On 12 December 2019, Forbes published a list of the most powerful women in the world. It’s a fascinating document, detailing women leading countries, companies and culture change, starting with Angela Merkel and ending with Greta Thunberg, the teenager who has done so much to galvanise the global conversation around environmental catastrophe.
On the same day, the UK held a general election, which resulted in the highest number of female MPs ever, occupying roughly a third of the House of Commons. Meanwhile the number of women running major cultural institutions in the UK keeps rising, and even the Financial Times, that bastion of the suited commute, has a female editor for the first time in over a century of existence.
As the new decade dawned, beneath the sound of celebratory fireworks something else could be heard: the shatter and shard of so many glass ceilings being trampled underfoot.
And yet. In the introduction to her 2018 book Can We All Be Feminists?, June Eric-Udorie asks another pertinent question: where does all this female power leave poor women, disabled women, Black women, Muslim women, trans women? Where does it leave society as a whole?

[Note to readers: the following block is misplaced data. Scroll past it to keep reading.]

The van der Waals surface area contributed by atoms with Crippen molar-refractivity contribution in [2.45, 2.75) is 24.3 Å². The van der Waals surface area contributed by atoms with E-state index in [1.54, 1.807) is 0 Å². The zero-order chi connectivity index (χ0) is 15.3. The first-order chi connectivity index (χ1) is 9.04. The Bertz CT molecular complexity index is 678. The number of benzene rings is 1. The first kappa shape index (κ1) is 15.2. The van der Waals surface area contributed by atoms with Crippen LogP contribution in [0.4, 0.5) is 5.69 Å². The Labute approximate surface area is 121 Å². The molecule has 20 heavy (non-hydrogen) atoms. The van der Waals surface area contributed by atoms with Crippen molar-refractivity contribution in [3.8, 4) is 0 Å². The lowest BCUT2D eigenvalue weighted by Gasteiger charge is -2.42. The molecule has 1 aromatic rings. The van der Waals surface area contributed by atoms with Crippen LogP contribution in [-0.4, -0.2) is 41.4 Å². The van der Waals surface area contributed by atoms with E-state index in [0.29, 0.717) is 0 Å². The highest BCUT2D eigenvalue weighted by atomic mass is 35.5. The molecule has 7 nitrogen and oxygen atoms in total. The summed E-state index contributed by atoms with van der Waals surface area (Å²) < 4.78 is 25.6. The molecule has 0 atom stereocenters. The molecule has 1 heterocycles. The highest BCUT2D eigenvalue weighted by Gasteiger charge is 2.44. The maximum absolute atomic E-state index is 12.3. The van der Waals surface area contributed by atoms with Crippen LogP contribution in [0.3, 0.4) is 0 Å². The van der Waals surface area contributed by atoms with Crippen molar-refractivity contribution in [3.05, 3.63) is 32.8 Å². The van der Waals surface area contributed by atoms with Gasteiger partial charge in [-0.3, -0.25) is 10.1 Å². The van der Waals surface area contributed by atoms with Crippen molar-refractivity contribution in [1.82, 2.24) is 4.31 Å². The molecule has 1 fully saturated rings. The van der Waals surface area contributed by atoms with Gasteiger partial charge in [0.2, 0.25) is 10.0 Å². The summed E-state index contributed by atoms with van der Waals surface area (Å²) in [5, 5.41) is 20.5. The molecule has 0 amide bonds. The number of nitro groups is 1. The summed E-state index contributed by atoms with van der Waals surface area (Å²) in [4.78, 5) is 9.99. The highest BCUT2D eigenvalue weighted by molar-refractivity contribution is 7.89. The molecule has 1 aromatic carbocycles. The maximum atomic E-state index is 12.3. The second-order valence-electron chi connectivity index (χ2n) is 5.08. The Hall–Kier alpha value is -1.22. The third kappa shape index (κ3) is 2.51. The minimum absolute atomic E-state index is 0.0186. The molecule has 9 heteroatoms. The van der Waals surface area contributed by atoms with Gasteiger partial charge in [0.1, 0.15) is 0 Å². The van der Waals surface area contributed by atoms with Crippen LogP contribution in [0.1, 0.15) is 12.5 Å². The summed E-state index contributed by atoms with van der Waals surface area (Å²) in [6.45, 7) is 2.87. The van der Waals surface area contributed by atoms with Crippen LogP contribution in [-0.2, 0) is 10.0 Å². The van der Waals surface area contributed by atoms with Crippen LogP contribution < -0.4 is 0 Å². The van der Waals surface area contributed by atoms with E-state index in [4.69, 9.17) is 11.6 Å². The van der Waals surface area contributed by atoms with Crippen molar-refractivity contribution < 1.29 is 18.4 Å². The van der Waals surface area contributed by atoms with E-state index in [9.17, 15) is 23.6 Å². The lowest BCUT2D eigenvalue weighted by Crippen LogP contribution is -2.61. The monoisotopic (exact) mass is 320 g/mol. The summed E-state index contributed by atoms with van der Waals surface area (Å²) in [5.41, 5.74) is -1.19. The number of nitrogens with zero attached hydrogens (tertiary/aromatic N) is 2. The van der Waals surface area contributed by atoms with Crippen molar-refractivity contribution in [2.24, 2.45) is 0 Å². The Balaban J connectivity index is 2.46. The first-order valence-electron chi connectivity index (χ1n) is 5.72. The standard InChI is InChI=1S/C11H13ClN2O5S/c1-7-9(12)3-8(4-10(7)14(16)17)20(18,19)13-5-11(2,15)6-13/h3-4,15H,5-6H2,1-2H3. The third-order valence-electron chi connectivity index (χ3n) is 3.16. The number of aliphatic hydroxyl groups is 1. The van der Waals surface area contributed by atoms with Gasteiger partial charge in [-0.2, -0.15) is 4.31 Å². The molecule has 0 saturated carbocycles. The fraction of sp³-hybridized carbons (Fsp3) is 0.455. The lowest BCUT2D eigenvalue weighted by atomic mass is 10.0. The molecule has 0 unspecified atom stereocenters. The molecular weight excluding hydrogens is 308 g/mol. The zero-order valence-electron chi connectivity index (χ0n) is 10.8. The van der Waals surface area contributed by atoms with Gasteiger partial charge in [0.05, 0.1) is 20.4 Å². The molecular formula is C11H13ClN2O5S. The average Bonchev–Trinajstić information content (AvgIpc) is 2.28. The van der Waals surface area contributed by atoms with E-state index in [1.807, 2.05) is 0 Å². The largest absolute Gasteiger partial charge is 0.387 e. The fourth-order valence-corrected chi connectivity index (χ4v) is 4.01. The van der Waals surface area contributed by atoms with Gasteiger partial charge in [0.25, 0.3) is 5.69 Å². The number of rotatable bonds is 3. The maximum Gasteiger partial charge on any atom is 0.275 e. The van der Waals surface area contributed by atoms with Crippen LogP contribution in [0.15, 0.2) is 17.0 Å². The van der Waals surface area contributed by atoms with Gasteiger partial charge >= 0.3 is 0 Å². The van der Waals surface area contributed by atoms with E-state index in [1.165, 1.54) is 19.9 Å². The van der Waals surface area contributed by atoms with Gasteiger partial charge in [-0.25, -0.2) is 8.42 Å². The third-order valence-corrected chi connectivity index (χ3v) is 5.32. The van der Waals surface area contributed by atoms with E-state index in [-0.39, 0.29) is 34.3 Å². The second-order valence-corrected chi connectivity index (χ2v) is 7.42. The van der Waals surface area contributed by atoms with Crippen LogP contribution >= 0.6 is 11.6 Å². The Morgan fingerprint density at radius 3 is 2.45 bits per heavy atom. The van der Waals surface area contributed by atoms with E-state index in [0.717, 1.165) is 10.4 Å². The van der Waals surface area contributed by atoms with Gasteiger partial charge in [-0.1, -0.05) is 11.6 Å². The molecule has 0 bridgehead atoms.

Earlier in 2019, another document was published: a UN report on extreme poverty and human rights in the UK, following years of austerity. It noted that: “Women, racial and ethnic minorities, children, single parents, persons with disabilities and members of other historically marginalized groups face disproportionately higher risks of poverty.” This despite more women in power than ever, including the country’s second female prime minister.
Given that the social sector does so much to challenge and mitigate that poverty, it’s an opportune time for Clore Social to look at leadership development in the women and girls sector specifically, to think about the qualities and possibilities of leadership by women, and reimagine leadership from a feminist perspective.
In October 2018, two new targeted leadership development programmes took place, one for emerging leaders (with three to six years of experience in the women and girls sector) and one for senior leaders (with more than six years’ experience); and a second programme for emerging leaders began in February 2020.
Over the next few months I’m going to write a series of reports on different aspects of these programmes, talking to some of the participants and thinking further about the shifting cultural contexts. This first article focuses on a particular collective from the 2018/2019 cohort of emerging leaders, who began collaborating as the Intersectional Feminist Leadership group.